There is plenty of wildlife to be seen here; lots of birds chirping, deer trotting through the woods, coyote tracks left behind from their cunning nighttime social hours.  Almost running into mama bear and cub on the trail while turning a corner was a friendly reminder that you’re never alone outdoors and are a visitor in someone else’s home.  Be sure to be alert and hang your food at camp.  Other hikers on the trail that weekend saw bears here as well.  I had missed peak fall colors by about a month and the forest floor was covered in brown leaves, but somehow was still beautiful. On a cold November day, the weather (true to form for Michigan) took a turn and hail teemed down before turning to a bitter rain.  Thankfully, a couple of hours later the foul weather let up and gave way to a beautiful evening.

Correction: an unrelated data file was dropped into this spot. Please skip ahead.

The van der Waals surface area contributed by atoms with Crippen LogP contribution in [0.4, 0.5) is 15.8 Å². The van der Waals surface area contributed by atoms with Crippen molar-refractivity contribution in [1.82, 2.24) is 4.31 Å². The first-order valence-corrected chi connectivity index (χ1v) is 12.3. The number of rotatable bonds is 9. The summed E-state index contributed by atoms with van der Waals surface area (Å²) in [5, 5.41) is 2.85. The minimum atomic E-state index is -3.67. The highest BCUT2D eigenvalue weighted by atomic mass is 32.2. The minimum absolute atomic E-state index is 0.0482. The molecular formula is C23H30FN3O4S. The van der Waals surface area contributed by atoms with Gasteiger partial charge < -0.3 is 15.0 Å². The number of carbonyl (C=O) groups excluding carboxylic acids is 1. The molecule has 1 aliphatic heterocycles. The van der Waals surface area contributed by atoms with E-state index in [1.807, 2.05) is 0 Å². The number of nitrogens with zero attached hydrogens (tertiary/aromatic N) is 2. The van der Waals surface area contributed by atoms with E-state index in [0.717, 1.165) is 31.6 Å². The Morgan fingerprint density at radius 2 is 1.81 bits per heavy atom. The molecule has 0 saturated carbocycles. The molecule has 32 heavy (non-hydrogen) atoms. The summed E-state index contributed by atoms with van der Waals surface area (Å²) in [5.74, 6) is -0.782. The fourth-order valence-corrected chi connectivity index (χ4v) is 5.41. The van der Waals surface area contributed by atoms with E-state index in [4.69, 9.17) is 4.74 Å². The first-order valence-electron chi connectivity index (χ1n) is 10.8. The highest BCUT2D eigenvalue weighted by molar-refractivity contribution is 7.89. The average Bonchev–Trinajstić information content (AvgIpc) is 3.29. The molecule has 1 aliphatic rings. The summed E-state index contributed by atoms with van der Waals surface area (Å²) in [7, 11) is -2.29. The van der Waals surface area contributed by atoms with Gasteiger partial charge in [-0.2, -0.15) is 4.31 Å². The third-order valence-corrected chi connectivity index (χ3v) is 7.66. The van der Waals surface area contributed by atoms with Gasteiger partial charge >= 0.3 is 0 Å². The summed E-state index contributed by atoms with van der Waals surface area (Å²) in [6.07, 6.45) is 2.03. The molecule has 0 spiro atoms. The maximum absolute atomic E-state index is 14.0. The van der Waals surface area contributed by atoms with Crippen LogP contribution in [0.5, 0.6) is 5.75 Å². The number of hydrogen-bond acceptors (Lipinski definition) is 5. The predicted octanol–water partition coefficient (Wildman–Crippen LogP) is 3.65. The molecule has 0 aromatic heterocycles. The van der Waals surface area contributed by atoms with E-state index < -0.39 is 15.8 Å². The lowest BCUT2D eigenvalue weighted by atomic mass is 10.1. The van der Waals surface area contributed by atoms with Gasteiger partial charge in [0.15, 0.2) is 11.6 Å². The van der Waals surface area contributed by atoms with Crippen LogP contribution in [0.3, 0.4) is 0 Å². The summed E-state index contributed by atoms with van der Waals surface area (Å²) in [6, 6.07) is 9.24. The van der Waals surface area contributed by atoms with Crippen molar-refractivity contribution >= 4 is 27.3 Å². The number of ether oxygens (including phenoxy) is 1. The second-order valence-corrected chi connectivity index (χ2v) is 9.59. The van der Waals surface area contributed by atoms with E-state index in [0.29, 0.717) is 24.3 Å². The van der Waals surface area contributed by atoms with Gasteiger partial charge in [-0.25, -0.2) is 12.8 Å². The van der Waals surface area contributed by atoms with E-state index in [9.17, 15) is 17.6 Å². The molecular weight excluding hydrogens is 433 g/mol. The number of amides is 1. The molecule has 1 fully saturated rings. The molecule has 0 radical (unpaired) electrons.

Byron Lake by day.

Byron lake was jammed packed with campers and hikers. For a frigid, drizzly November weekend, I was shocked to find so many people here. This is apparently a popular trail with the local Scout Troops.  No problem though, there are several great campsites around the lake, each separated and secluded enough to provide privacy at your campsite.

Every site has a great view to Byron Lake.

Many of the sites can accommodate several tents and most have some type of fire pit area.  A spur trail loops around the lake and leads to all of the lakeside sites.   I believe there were about 8 to 10 established sites around the perimeter of lake.

Each campsite had a make-shift fire pit and seating area.